KamerMaker

KamerMaker

Architect
DUS Architects
Location
Amsterdam, Netherlands | View Map
Project Year
2013
Category
Private Houses
DUS architects

3D Print Canal House

DUS Architects as Architects

WHO ARE THE INITIATORS OF THE CANAL HOUSE?


DUS architects is initator of the Northern canal belt and the new 3D canal house and the KamerMaker, The Worlds’ first portable large-scale 3D printer. The Amsterdam architecture office is known for its temporary architecture, in combination with the building of large social housing projects. The office has won several prizes and awards, amongst which the Amsterdam Award for the Arts 2011, and is co-developer of the Open Coop, a multidisciplinary do-tank at the Tolhuistuin in North Amsterdam. DUS makes a case for the canal house because it touches upon several societal themes: Developing and giving acces to 3D print-knowledge and new dwelling types, at the heart of the city. The Nortern canal belt highlights The North of Amsterdam and activates Overhoeks, a currently barren piece of land at the centre of Amsterdam. Also, the construction of the canal house in 2013 coincides with the celebration of 400 years of Amsterdam Canals.


WHY A CANAL HOUSE?


The canal house is a symbol of Amsterdam. It is recognizable for all Amsterdamers, Dutch citizens and tourists from all over the globe. The canal house symbolizes the Dutch Golden Age and the heydays of Dutch trade and innovation. The canal house was a place of trade, of innovation, of recreation and a home. The architect of each canal house tells its own story. Its rich ornament speaks to its spectators, even now, 400 years later. All these characteristics come back within the new, 3D printed canal house. Again, Amsterdam has a novelty: The Worlds’ first 3D printed canal house unites old and new craftsmanship and innovation and makes these accessible to a large audience.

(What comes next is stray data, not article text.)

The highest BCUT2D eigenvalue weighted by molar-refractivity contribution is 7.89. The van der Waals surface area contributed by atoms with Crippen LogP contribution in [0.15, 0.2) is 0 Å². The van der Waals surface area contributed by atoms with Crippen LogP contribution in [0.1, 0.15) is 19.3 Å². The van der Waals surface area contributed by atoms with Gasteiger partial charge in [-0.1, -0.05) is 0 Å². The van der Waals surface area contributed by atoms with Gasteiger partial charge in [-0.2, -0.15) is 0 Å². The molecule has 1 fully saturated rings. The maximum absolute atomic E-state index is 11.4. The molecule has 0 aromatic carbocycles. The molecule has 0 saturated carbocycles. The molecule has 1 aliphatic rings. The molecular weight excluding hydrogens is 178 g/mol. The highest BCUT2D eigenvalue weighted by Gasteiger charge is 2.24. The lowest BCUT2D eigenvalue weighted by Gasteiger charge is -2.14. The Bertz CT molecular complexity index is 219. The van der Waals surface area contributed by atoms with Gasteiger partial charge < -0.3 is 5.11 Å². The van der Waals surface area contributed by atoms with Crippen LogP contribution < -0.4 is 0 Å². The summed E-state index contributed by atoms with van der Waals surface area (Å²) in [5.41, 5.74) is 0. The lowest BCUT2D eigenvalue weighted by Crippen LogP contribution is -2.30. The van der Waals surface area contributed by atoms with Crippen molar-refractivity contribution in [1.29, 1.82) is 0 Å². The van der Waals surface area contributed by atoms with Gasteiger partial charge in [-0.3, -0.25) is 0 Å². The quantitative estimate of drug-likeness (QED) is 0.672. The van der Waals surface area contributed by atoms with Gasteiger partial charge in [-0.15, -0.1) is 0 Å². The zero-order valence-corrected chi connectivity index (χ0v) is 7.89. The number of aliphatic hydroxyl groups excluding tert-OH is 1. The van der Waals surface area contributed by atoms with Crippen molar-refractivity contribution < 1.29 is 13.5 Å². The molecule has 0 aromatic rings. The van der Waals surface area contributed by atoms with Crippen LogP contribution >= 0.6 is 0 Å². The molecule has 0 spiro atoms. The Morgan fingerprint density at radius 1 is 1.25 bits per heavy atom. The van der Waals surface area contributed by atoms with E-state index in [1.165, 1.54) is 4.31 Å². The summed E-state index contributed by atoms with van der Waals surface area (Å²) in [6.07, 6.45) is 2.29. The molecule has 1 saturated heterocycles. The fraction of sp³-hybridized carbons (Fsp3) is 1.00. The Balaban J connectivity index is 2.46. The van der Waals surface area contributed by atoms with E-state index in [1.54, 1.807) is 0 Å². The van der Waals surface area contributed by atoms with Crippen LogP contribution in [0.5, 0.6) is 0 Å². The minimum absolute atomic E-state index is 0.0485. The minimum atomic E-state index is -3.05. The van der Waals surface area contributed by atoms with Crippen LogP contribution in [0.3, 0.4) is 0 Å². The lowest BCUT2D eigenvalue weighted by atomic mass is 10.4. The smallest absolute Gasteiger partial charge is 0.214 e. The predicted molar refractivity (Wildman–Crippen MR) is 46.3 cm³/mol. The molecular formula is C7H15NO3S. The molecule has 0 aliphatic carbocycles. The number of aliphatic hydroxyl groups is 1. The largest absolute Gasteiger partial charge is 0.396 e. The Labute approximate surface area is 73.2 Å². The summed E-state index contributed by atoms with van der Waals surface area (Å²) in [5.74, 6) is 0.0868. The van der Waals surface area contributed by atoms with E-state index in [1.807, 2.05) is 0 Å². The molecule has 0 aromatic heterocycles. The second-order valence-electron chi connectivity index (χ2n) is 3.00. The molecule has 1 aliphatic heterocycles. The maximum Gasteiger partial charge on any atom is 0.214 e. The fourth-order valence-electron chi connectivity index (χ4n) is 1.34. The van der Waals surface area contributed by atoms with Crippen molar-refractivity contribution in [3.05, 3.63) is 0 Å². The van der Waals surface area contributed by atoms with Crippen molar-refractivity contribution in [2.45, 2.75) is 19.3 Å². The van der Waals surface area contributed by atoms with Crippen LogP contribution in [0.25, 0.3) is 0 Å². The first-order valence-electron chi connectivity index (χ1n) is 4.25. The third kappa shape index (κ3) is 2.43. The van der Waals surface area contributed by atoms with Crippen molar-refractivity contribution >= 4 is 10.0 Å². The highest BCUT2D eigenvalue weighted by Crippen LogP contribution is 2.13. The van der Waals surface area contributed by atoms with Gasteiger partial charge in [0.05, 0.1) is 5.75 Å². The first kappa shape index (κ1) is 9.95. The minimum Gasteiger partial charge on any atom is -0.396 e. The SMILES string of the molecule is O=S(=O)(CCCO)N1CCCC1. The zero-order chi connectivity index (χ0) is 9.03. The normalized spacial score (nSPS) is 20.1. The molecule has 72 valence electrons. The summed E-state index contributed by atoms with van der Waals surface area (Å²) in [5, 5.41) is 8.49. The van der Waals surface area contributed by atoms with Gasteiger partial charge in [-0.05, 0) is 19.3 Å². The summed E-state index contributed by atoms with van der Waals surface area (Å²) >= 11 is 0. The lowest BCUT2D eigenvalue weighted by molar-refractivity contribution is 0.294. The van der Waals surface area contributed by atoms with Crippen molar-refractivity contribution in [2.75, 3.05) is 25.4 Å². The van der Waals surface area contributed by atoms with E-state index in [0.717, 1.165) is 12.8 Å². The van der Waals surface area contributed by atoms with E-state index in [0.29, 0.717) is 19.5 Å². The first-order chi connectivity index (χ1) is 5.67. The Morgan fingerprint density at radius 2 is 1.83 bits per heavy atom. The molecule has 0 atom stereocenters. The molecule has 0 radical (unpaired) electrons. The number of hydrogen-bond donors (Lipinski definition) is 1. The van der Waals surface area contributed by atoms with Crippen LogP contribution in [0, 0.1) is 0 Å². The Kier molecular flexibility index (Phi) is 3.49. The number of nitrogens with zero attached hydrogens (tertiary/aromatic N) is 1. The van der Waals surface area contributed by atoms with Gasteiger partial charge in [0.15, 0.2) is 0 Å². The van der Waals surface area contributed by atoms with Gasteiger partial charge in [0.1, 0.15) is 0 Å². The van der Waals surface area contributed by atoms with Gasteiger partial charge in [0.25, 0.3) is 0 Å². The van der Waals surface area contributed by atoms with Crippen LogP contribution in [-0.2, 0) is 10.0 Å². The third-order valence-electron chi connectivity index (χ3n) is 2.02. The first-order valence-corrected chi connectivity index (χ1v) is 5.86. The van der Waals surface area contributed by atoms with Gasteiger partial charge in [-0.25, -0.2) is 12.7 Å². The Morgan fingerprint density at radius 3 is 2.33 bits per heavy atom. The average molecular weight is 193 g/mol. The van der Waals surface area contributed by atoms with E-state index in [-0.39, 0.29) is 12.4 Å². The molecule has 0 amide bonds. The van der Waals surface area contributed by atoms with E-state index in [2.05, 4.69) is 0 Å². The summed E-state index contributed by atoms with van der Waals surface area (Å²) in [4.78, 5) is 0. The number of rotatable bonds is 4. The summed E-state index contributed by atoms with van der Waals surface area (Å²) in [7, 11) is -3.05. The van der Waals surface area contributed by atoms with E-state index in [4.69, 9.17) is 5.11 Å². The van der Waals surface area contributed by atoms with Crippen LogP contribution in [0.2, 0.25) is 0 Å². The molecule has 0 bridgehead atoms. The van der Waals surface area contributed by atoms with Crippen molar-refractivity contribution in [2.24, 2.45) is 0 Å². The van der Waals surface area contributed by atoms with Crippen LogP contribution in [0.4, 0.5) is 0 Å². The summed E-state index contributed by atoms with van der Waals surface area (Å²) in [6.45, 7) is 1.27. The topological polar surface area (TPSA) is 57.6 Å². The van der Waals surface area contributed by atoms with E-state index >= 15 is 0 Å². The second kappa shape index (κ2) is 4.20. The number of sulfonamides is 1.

WHAT HAPPENS AT THE CANAL HOUSE?


The canal house is a place for education and co-creation. The first room that will be printed is the welcoming room. The formal show room where everyone is welcome to learn about 3D production techniques and see new 3D printed objects. In later stages new rooms are constantly being printed, that will continue to enhance live inside the canal house and showcase the 3D living environment: A kitchen, a study room, a storage room, a guestroom. The canal house becomes a place where renowned international guests can be welcomed and can participate in the exceptional innovation in Amsterdam.


THE WORLD’S FIRST 3D-PRINTED CANAL HOUSE


Build with the world’s largest open-source 3D printer


The year 1613, exactly 400 years ago, marked the start of the construction of the Amsterdam canal belts. The city and the bourgeoisie joined forces to build new houses around the city, to offer a home to all the new inhabitants, entrepreneurs and pioneers from all over the country and the globe. The number of canal houses grew rapidly, and with it the prosperity and appearance of the city of Amsterdam. The canal houses were adorned with ever richer ornaments, and each house told the personal story of its owner. At the heyday of this ‘Golden Age’ the ‘Golden Bend’ was built at the Herengracht, nowadays still a symbol of Amsterdam as one of the most open and innovative cities in the world.